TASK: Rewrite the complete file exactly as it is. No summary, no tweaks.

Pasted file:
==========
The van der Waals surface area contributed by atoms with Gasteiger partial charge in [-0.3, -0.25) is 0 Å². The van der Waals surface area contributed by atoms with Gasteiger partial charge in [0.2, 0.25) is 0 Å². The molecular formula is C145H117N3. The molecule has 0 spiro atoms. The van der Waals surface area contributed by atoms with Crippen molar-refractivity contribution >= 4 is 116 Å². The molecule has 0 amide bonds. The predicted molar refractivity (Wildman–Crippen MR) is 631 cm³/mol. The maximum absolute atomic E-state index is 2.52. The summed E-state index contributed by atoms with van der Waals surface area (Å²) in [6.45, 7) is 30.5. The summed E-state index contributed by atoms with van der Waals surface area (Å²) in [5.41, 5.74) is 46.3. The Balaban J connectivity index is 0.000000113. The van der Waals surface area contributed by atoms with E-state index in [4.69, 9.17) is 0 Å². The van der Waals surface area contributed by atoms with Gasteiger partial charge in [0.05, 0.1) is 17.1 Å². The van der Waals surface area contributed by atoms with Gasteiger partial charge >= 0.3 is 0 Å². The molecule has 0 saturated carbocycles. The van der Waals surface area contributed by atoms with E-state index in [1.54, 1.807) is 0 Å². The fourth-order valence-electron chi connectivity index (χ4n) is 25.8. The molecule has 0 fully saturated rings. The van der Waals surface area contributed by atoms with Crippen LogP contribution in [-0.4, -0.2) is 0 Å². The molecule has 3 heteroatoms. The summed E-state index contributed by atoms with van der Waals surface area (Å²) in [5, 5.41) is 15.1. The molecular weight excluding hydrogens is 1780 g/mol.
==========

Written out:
The van der Waals surface area contributed by atoms with Gasteiger partial charge in [-0.3, -0.25) is 0 Å². The van der Waals surface area contributed by atoms with Gasteiger partial charge in [0.2, 0.25) is 0 Å². The molecular formula is C145H117N3. The molecule has 0 spiro atoms. The van der Waals surface area contributed by atoms with Crippen molar-refractivity contribution >= 4 is 116 Å². The molecule has 0 amide bonds. The predicted molar refractivity (Wildman–Crippen MR) is 631 cm³/mol. The maximum absolute atomic E-state index is 2.52. The summed E-state index contributed by atoms with van der Waals surface area (Å²) in [6.45, 7) is 30.5. The summed E-state index contributed by atoms with van der Waals surface area (Å²) in [5.41, 5.74) is 46.3. The Balaban J connectivity index is 0.000000113. The van der Waals surface area contributed by atoms with E-state index in [4.69, 9.17) is 0 Å². The van der Waals surface area contributed by atoms with Gasteiger partial charge in [0.05, 0.1) is 17.1 Å². The van der Waals surface area contributed by atoms with Gasteiger partial charge >= 0.3 is 0 Å². The molecule has 0 saturated carbocycles. The van der Waals surface area contributed by atoms with E-state index in [1.54, 1.807) is 0 Å². The fourth-order valence-electron chi connectivity index (χ4n) is 25.8. The molecule has 0 fully saturated rings. The van der Waals surface area contributed by atoms with Crippen LogP contribution in [-0.4, -0.2) is 0 Å². The molecule has 3 heteroatoms. The summed E-state index contributed by atoms with van der Waals surface area (Å²) in [5, 5.41) is 15.1. The molecular weight excluding hydrogens is 1780 g/mol.